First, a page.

The nose-forks and head-crests we saw last time weren’t the only unusual headgear in ancient ruminants.
The giraffoids are represented today by just pronghorns, giraffes, and okapi, but in the past they were much more diverse, modifying their prongs and ossicones into multiple sets of horns, or into deer-like and moose-like antler shapes.
And Prolibytherium was probably the most striking of the lot.
Two different species have been identified, with Prolibytherium magnieri here living in North Africa during the early-to-mid Miocene, about 17-16 million years ago. Its exact evolutionary relationships are uncertain but it was probably part of a group called climacoceratids, deer-like giraffoids which often had thorny branching ossicones that resembled antlers.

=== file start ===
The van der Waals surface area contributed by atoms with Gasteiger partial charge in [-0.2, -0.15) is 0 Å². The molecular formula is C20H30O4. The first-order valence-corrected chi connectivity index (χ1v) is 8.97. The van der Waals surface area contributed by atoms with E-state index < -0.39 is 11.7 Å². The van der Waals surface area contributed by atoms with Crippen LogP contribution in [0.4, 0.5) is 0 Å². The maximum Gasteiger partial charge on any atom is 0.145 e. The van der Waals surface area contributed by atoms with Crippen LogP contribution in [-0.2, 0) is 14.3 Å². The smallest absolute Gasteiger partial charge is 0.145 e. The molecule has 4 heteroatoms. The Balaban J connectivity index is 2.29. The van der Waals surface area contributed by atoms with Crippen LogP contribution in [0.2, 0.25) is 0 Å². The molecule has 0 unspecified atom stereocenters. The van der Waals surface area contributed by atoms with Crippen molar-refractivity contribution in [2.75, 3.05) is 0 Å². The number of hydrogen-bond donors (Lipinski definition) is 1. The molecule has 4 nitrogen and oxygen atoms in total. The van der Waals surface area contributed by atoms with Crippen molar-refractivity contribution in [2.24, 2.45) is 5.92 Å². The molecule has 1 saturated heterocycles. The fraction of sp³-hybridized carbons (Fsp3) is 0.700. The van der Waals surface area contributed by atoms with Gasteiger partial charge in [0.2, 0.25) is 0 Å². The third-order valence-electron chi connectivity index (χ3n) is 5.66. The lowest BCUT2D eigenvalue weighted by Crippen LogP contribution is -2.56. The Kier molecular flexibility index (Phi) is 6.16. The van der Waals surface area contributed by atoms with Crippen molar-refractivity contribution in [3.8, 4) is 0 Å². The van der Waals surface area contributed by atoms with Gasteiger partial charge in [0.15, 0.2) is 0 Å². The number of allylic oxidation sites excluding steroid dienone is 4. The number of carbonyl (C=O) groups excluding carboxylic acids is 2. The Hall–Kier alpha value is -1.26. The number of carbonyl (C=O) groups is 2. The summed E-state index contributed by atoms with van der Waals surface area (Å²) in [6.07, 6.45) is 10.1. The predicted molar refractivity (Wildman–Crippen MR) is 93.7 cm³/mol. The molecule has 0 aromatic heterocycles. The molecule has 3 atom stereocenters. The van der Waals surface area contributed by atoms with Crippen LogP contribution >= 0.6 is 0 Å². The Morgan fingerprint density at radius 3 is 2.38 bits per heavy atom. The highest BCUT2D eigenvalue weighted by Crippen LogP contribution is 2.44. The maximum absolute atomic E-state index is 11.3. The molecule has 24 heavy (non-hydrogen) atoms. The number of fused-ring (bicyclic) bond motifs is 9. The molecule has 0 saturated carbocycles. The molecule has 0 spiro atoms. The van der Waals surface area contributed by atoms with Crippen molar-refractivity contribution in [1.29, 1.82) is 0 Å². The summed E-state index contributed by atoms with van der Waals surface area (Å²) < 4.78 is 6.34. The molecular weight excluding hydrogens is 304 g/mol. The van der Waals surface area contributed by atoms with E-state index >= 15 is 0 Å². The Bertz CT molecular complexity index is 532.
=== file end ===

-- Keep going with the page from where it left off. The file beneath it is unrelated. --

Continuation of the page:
It stood around 1.2m tall at the shoulder (~4′), and exhibited dramatic sexual dimorphism – females had slender forked horn-like ossicones, while those of the males flared out into large wide flat shapes that resembled butterfly wings.
Heavy reinforcement in the bones of the back of the males’ skulls helped to support all the extra weight of those huge ossicones, and if they actually used the structures to fight with each other then this may have also provided some protection or shock absorption.